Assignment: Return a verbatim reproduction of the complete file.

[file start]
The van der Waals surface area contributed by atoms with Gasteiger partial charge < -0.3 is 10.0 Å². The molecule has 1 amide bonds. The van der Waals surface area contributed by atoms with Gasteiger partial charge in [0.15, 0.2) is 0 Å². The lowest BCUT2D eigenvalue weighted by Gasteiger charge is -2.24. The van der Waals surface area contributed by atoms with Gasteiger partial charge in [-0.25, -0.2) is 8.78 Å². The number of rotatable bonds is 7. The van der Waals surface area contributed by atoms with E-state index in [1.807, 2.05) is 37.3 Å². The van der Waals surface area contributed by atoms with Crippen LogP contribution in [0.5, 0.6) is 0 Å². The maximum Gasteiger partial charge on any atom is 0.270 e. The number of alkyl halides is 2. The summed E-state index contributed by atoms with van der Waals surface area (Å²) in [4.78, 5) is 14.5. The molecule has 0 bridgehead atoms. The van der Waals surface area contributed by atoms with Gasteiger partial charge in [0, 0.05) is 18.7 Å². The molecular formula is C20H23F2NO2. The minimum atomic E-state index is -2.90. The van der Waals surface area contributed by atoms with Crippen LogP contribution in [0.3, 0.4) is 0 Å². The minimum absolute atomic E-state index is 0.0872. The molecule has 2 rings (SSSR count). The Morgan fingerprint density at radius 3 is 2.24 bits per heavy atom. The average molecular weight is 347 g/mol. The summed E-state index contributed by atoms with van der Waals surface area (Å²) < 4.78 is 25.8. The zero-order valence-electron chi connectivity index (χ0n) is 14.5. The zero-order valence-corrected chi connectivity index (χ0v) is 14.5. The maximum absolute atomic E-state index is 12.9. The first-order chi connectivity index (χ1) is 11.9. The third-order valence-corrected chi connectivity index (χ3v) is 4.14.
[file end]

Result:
The van der Waals surface area contributed by atoms with Gasteiger partial charge < -0.3 is 10.0 Å². The molecule has 1 amide bonds. The van der Waals surface area contributed by atoms with Gasteiger partial charge in [0.15, 0.2) is 0 Å². The lowest BCUT2D eigenvalue weighted by Gasteiger charge is -2.24. The van der Waals surface area contributed by atoms with Gasteiger partial charge in [-0.25, -0.2) is 8.78 Å². The number of rotatable bonds is 7. The van der Waals surface area contributed by atoms with E-state index in [1.807, 2.05) is 37.3 Å². The van der Waals surface area contributed by atoms with Crippen LogP contribution in [0.5, 0.6) is 0 Å². The maximum Gasteiger partial charge on any atom is 0.270 e. The number of alkyl halides is 2. The summed E-state index contributed by atoms with van der Waals surface area (Å²) in [4.78, 5) is 14.5. The molecule has 0 bridgehead atoms. The van der Waals surface area contributed by atoms with Gasteiger partial charge in [0, 0.05) is 18.7 Å². The molecular formula is C20H23F2NO2. The minimum atomic E-state index is -2.90. The van der Waals surface area contributed by atoms with Crippen LogP contribution in [0.3, 0.4) is 0 Å². The minimum absolute atomic E-state index is 0.0872. The molecule has 2 rings (SSSR count). The Morgan fingerprint density at radius 3 is 2.24 bits per heavy atom. The average molecular weight is 347 g/mol. The summed E-state index contributed by atoms with van der Waals surface area (Å²) < 4.78 is 25.8. The zero-order valence-electron chi connectivity index (χ0n) is 14.5. The zero-order valence-corrected chi connectivity index (χ0v) is 14.5. The maximum absolute atomic E-state index is 12.9. The first-order chi connectivity index (χ1) is 11.9. The third-order valence-corrected chi connectivity index (χ3v) is 4.14.